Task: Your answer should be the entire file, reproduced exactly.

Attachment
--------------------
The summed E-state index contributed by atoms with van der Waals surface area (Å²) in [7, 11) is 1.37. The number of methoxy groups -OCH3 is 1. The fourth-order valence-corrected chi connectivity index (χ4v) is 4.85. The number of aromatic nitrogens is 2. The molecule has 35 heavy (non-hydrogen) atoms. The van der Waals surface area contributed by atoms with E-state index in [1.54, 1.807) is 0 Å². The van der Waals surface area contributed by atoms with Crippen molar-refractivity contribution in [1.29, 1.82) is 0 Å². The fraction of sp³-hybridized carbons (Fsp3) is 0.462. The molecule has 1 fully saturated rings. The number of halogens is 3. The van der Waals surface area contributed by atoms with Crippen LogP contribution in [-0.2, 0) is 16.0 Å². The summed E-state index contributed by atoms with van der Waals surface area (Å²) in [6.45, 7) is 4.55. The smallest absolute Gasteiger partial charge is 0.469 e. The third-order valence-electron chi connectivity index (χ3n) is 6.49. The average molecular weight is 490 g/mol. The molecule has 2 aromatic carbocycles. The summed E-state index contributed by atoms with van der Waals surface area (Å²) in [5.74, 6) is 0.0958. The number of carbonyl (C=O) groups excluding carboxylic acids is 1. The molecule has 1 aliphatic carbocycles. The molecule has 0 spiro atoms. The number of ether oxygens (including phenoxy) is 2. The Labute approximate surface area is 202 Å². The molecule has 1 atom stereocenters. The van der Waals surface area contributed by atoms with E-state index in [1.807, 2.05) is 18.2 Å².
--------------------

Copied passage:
The summed E-state index contributed by atoms with van der Waals surface area (Å²) in [7, 11) is 1.37. The number of methoxy groups -OCH3 is 1. The fourth-order valence-corrected chi connectivity index (χ4v) is 4.85. The number of aromatic nitrogens is 2. The molecule has 35 heavy (non-hydrogen) atoms. The van der Waals surface area contributed by atoms with E-state index in [1.54, 1.807) is 0 Å². The van der Waals surface area contributed by atoms with Crippen molar-refractivity contribution in [1.29, 1.82) is 0 Å². The fraction of sp³-hybridized carbons (Fsp3) is 0.462. The molecule has 1 fully saturated rings. The number of halogens is 3. The van der Waals surface area contributed by atoms with Crippen LogP contribution in [-0.2, 0) is 16.0 Å². The summed E-state index contributed by atoms with van der Waals surface area (Å²) in [6.45, 7) is 4.55. The smallest absolute Gasteiger partial charge is 0.469 e. The third-order valence-electron chi connectivity index (χ3n) is 6.49. The average molecular weight is 490 g/mol. The molecule has 2 aromatic carbocycles. The summed E-state index contributed by atoms with van der Waals surface area (Å²) in [5.74, 6) is 0.0958. The number of carbonyl (C=O) groups excluding carboxylic acids is 1. The molecule has 1 aliphatic carbocycles. The molecule has 0 spiro atoms. The number of ether oxygens (including phenoxy) is 2. The Labute approximate surface area is 202 Å². The molecule has 1 atom stereocenters. The van der Waals surface area contributed by atoms with E-state index in [1.807, 2.05) is 18.2 Å².